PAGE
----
Melissa: Love your work and believe in what you are doing. My life has been enriched by travel, and I genuinely believe that seeing new places–can be a nearby neighborhood; doesn’t have to be far-away—can shift your perspective and give you new insight. I get to hear proof of the positive power of travel every day and that keeps me going because building a business is really all-consuming and some days can be extremely challenging. Most people see only the glamour but any business that is your own involves enormous sacrifice and responsibility. Working for someone else is definitely easier because you can be “off”; when it Is your business, there is no such thing as time off.

Be eager to learn from others, to listen thoughtfully to others’ perspectives and concerns and be willing to change to address them. I actively seek out negative client feedback because I see mistakes as opportunities for improvement. One of our clients once told me, ‘I don’t believe in perfection, but if you focus on constant improvement, then you may attain excellence.’

Be willing to transform yourself to become the leader that the company needs you to be at different stages of growth and even at different times of the day. When Indagare was small that meant everyone was responsible for doing a little bit of everything — whatever was needed as we grew. Now that have more than 80 employees and Indagare is at a different age and stage, we needed to hire functional experts like our VP of Marketing and VP of People and Culture. An example, because I was a full-time journalist for decades, I feel comfortable writing, but it is more important for me to develop a content team that understands our point of view and voice than for me to write now.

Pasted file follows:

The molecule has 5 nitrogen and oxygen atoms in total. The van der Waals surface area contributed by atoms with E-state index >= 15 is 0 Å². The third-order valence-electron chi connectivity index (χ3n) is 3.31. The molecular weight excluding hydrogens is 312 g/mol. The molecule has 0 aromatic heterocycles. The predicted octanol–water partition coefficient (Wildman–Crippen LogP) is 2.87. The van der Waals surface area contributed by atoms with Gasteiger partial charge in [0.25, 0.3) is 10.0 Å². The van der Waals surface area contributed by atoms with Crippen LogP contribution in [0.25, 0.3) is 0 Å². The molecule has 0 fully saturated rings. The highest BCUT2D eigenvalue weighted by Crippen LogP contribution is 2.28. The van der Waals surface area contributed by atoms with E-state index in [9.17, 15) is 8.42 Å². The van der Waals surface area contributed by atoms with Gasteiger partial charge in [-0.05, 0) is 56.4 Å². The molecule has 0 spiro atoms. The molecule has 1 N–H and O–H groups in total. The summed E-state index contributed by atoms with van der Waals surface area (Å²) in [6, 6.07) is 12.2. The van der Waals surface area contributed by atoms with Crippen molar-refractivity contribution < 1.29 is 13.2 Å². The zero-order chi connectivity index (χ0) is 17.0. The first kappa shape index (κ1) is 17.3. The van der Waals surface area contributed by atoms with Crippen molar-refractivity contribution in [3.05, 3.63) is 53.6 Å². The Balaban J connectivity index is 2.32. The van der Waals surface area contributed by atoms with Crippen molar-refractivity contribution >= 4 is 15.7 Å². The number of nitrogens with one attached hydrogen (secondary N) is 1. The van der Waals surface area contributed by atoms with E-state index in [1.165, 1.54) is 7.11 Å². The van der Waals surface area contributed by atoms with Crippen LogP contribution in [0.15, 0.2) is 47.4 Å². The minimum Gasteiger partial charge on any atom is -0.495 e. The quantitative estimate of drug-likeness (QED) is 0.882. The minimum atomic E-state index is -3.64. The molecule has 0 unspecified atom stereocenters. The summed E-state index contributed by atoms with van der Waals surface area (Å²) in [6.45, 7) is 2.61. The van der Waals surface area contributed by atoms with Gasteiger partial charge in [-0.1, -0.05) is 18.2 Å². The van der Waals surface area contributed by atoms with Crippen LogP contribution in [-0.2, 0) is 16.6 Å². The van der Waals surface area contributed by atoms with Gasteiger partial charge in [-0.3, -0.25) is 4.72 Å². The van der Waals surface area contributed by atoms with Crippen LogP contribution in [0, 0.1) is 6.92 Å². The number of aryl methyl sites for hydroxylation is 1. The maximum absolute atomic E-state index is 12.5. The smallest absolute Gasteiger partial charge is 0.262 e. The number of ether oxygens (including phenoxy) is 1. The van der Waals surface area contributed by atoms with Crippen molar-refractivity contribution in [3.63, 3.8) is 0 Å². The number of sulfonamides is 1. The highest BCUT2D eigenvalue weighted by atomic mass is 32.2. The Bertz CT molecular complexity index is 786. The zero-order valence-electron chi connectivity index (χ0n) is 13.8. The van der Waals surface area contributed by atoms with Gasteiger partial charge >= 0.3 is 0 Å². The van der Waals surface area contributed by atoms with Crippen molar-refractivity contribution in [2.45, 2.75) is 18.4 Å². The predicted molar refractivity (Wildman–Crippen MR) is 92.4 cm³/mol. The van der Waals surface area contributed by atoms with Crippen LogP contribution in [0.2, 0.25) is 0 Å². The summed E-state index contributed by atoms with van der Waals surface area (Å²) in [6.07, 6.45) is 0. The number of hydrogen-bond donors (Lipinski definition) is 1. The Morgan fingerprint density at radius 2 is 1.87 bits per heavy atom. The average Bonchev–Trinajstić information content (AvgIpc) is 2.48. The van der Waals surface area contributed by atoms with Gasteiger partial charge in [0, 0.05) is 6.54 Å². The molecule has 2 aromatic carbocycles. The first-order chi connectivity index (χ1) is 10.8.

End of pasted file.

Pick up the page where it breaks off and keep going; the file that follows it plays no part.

Adam: What is the single best piece of advice you have ever received?

Melissa: I have received the same advice from different people at crucial moments in my life, which boils down to, “Go for it. What do you have to lose?”

When I finally received funding and was just setting out to build Indagare, my husband told me that my first hire should be someone who had all of the skills that I didn’t to create a complementary set of talents.